Photo Credit: Gregory Bull/AP
A tropical storm is wreaking havoc in the southern part of California, dealing damage to life and property. The heavy rains and severe winds were felt on Friday, prompting possible floods and disruptions to power lines. On the other hand, the areas affected were relieved of the high temperatures they had felt for over ten days following a heat wave.
The National Weather Service reported that Hurricane Kay made landfall in Baja California Sur state last Thursday. Fortunately, the hurricane weakened moments after it hit land. However, the tropical storm packed winds around 109 mph or 175 kph.
Firefighters expressed concern that the hurricane affecting Southern California would trigger powerful winds that could intensify the Fairview fire, located 121 kilometers southeast of Los Angeles. But the crew was able to contain the fair and reported that by Monday, the team would have already fully controlled the fire. Over 10,000 houses and other structures were affected by the fire, and thousands are still inside evacuation centers.
The hurricane was a convenient occurrence after the area suffered from a heat wave that pushed temperatures to hover over 100 degrees Fahrenheit or 38 degrees Celsius. San Diego also fell victim to the scorching heat. Fortunately, the hurricane came and provided temporary relief to the residents from the heat.
“The heat was killer, so for now, this feels good. I just hope the water doesn’t get too high. But I will rough it. I’ve got pallets I can put underneath to keep out the rain.”
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Residents are wary, though, that despite the relief that the rain brought, there are hazards that come along with heavy rains. For instance, a twin-engine plane slid past the runway when it landed at the Naval Air Station North Island in Colorado. The plane was damaged, and the two pilots who were onboard the plane had to be taken to the hospital for observation.
Several parts of Southern California saw moderate rains but had chances of heavy downpours over the weekend. According to officials, there is a high chance of flooding if the rains will continue. Coastal communities and houses in low-lying areas have been advised to be alert for possible evacuation initiatives should the water rise to the average level.
The heat before the storm
Western states, including California, have had the hottest September on record. The heat waves recorded in the area were also the longest. Consequently, the phenomenon strained energy grids, leading prices to soar. As a result, several regions that house more than 54 million citizens were put under intense heat advisories and warnings this week.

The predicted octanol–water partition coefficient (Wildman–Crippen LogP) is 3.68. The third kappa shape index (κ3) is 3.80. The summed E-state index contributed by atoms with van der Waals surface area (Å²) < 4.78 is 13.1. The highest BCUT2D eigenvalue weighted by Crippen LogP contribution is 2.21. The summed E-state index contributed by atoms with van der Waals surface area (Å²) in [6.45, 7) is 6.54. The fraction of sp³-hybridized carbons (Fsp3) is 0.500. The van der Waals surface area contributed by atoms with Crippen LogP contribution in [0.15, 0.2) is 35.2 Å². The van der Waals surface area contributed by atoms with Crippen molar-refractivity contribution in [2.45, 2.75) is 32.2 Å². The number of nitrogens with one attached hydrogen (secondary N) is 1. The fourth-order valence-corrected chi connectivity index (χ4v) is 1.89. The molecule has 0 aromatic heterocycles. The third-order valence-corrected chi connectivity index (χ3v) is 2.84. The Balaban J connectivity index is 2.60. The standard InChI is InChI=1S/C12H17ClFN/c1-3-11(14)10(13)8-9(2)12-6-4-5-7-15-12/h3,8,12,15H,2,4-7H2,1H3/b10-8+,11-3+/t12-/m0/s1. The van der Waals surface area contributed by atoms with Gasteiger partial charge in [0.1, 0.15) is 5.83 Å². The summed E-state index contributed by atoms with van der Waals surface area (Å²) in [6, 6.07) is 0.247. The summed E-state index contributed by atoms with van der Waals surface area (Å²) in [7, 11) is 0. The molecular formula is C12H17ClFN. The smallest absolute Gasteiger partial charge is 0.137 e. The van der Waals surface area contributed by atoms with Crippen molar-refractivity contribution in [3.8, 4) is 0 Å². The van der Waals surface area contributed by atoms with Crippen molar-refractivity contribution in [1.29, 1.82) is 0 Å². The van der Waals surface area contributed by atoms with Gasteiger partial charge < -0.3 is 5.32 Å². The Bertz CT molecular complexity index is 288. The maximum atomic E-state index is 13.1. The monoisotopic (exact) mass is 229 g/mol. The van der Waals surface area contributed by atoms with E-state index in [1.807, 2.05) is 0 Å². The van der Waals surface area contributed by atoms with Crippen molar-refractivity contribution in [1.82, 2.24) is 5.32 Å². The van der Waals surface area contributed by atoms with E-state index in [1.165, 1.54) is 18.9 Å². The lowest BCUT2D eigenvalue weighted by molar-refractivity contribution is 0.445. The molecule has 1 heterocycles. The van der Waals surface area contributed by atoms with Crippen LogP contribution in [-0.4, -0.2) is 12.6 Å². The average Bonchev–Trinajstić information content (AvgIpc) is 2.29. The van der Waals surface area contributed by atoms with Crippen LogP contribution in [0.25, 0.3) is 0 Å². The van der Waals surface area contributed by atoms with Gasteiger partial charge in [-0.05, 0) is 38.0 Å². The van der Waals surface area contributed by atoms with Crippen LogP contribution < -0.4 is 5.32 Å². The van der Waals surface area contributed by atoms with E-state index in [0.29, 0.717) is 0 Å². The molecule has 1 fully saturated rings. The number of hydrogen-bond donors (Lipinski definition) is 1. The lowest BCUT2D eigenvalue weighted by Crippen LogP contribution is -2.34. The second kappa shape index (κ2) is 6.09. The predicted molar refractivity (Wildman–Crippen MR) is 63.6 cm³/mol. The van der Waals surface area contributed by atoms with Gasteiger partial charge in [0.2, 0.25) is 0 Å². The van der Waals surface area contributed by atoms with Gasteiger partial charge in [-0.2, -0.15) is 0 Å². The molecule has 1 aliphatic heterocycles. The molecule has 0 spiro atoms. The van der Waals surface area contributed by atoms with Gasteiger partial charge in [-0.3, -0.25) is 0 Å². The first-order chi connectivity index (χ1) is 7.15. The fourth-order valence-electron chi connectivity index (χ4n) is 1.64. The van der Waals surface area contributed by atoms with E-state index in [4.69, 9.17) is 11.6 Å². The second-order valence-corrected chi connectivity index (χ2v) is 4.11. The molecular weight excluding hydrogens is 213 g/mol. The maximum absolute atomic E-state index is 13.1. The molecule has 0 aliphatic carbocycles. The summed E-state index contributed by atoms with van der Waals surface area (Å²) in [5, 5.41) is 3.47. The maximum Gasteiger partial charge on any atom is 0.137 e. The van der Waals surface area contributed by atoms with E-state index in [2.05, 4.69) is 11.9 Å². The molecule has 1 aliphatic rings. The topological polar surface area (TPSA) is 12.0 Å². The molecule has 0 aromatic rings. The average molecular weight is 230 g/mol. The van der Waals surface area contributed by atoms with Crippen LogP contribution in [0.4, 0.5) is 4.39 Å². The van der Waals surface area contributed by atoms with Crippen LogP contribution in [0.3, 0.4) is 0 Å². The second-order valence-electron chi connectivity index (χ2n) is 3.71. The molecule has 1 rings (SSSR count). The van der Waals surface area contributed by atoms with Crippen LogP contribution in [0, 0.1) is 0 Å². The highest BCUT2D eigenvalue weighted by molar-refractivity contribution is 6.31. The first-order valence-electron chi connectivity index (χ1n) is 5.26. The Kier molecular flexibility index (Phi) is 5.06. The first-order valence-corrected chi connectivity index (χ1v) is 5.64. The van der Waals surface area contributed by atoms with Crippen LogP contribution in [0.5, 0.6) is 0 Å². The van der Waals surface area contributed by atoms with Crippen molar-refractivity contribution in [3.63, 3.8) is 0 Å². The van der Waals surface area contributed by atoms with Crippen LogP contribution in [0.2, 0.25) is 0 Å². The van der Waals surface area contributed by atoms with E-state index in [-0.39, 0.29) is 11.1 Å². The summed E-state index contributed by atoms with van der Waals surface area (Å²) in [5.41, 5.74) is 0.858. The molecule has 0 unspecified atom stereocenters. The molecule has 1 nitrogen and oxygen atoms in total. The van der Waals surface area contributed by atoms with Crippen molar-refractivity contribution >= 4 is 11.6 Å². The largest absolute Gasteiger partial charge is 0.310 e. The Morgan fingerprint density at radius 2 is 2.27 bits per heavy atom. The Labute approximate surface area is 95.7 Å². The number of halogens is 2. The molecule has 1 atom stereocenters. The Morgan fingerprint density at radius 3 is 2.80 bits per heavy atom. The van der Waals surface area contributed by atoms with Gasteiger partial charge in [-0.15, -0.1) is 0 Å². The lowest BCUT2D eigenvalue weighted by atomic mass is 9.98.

Last Tuesday, the state capital of California, Sacramento, recorded a high of 116 degrees Fahrenheit or 46.7 degrees Celsius – the highest in nearly 79 years. Meanwhile, Salt Lake City also reached the 40-degree Celcius threshold, seeing temperatures rise as much as 41.6 degrees Celsius or 107 degrees Fahrenheit.
Power grids and other infrastructures are affected
The extreme conditions of heat and rains have inflicted damage to many structures across states, most especially to power grids. As the heat continues, establishments and households have to increase the capacity of their air conditioning systems to battle the stifling heat outside. As a result, power consumption and demand spiked, leading to blackouts as power grids could not meet the demand.
According to scientists, in just thirty years, climate change has caused Western countries to become warmer and drier. The condition only makes it more potent for more destructive and intense wildfires. In fact, California saw the most destructive wildfire in its history within just five years.
For example, the Mosquito Fire in eastern Sacramento has doubled in size, covering a total of 46 square miles or 119 square kilometers of land, and has endangered more than 3,600 households in El Dorado and Placer counties.
Opinions expressed by Texas Today contributors are their own.